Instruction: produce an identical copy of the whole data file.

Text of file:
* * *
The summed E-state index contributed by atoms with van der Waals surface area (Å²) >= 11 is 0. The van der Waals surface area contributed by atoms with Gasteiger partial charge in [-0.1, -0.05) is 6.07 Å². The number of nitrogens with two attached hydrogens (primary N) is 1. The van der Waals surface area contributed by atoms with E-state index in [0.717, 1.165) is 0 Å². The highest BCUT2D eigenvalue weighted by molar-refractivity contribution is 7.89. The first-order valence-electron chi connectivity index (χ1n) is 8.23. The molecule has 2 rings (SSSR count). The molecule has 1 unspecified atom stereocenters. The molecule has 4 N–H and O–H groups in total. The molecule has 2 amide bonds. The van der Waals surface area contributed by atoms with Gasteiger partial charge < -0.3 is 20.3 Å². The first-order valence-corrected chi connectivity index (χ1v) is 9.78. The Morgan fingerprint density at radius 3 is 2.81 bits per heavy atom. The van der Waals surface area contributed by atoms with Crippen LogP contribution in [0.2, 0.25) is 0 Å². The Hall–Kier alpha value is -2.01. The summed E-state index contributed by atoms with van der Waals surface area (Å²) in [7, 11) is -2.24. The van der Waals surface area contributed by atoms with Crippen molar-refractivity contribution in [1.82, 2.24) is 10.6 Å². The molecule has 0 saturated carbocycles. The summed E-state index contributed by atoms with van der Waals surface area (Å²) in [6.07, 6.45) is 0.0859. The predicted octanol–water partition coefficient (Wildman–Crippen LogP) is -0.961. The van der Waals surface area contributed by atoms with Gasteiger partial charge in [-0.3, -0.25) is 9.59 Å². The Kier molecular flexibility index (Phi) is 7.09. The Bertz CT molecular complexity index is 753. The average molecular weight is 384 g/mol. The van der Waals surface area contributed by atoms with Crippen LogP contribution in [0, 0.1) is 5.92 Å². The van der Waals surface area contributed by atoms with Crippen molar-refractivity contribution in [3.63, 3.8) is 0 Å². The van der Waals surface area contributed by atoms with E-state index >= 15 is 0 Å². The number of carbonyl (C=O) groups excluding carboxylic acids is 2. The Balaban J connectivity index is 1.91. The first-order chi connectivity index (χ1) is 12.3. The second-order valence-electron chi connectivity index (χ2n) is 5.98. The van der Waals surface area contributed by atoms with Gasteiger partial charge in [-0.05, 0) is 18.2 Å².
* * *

The summed E-state index contributed by atoms with van der Waals surface area (Å²) >= 11 is 0. The van der Waals surface area contributed by atoms with Gasteiger partial charge in [-0.1, -0.05) is 6.07 Å². The number of nitrogens with two attached hydrogens (primary N) is 1. The van der Waals surface area contributed by atoms with E-state index in [0.717, 1.165) is 0 Å². The highest BCUT2D eigenvalue weighted by molar-refractivity contribution is 7.89. The first-order valence-electron chi connectivity index (χ1n) is 8.23. The molecule has 2 rings (SSSR count). The molecule has 1 unspecified atom stereocenters. The molecule has 4 N–H and O–H groups in total. The molecule has 2 amide bonds. The van der Waals surface area contributed by atoms with Gasteiger partial charge < -0.3 is 20.3 Å². The first-order valence-corrected chi connectivity index (χ1v) is 9.78. The Morgan fingerprint density at radius 3 is 2.81 bits per heavy atom. The van der Waals surface area contributed by atoms with Crippen LogP contribution in [0.2, 0.25) is 0 Å². The Hall–Kier alpha value is -2.01. The summed E-state index contributed by atoms with van der Waals surface area (Å²) in [7, 11) is -2.24. The van der Waals surface area contributed by atoms with Crippen molar-refractivity contribution in [1.82, 2.24) is 10.6 Å². The molecule has 0 saturated carbocycles. The summed E-state index contributed by atoms with van der Waals surface area (Å²) in [6.07, 6.45) is 0.0859. The predicted octanol–water partition coefficient (Wildman–Crippen LogP) is -0.961. The van der Waals surface area contributed by atoms with Gasteiger partial charge in [-0.3, -0.25) is 9.59 Å². The Kier molecular flexibility index (Phi) is 7.09. The Bertz CT molecular complexity index is 753. The average molecular weight is 384 g/mol. The van der Waals surface area contributed by atoms with Crippen LogP contribution in [0, 0.1) is 5.92 Å². The van der Waals surface area contributed by atoms with Crippen molar-refractivity contribution in [3.63, 3.8) is 0 Å². The van der Waals surface area contributed by atoms with E-state index >= 15 is 0 Å². The number of carbonyl (C=O) groups excluding carboxylic acids is 2. The Balaban J connectivity index is 1.91. The first-order chi connectivity index (χ1) is 12.3. The second-order valence-electron chi connectivity index (χ2n) is 5.98. The van der Waals surface area contributed by atoms with Gasteiger partial charge in [-0.05, 0) is 18.2 Å².